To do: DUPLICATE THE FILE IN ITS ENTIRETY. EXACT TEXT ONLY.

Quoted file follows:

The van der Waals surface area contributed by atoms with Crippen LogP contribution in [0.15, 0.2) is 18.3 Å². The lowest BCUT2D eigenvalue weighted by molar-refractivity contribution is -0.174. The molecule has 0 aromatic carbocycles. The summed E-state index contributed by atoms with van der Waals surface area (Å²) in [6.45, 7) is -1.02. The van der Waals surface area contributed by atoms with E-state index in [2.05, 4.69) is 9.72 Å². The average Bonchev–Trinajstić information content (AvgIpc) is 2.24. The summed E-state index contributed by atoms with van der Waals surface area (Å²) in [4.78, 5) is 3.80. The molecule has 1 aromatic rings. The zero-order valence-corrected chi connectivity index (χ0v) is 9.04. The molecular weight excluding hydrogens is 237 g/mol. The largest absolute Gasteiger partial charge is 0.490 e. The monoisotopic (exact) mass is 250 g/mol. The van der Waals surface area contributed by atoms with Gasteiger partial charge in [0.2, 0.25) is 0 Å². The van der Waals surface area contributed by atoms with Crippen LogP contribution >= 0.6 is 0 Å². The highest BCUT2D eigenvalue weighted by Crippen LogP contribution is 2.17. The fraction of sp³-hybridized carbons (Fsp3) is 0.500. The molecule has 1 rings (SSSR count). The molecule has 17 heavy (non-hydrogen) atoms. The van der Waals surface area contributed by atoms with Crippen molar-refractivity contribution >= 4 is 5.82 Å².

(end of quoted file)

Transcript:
The van der Waals surface area contributed by atoms with Crippen LogP contribution in [0.15, 0.2) is 18.3 Å². The lowest BCUT2D eigenvalue weighted by molar-refractivity contribution is -0.174. The molecule has 0 aromatic carbocycles. The summed E-state index contributed by atoms with van der Waals surface area (Å²) in [6.45, 7) is -1.02. The van der Waals surface area contributed by atoms with E-state index in [2.05, 4.69) is 9.72 Å². The average Bonchev–Trinajstić information content (AvgIpc) is 2.24. The summed E-state index contributed by atoms with van der Waals surface area (Å²) in [4.78, 5) is 3.80. The molecule has 1 aromatic rings. The zero-order valence-corrected chi connectivity index (χ0v) is 9.04. The molecular weight excluding hydrogens is 237 g/mol. The largest absolute Gasteiger partial charge is 0.490 e. The monoisotopic (exact) mass is 250 g/mol. The van der Waals surface area contributed by atoms with Gasteiger partial charge in [0.2, 0.25) is 0 Å². The van der Waals surface area contributed by atoms with Crippen LogP contribution >= 0.6 is 0 Å². The highest BCUT2D eigenvalue weighted by Crippen LogP contribution is 2.17. The fraction of sp³-hybridized carbons (Fsp3) is 0.500. The molecule has 1 rings (SSSR count). The molecule has 17 heavy (non-hydrogen) atoms. The van der Waals surface area contributed by atoms with Crippen molar-refractivity contribution >= 4 is 5.82 Å².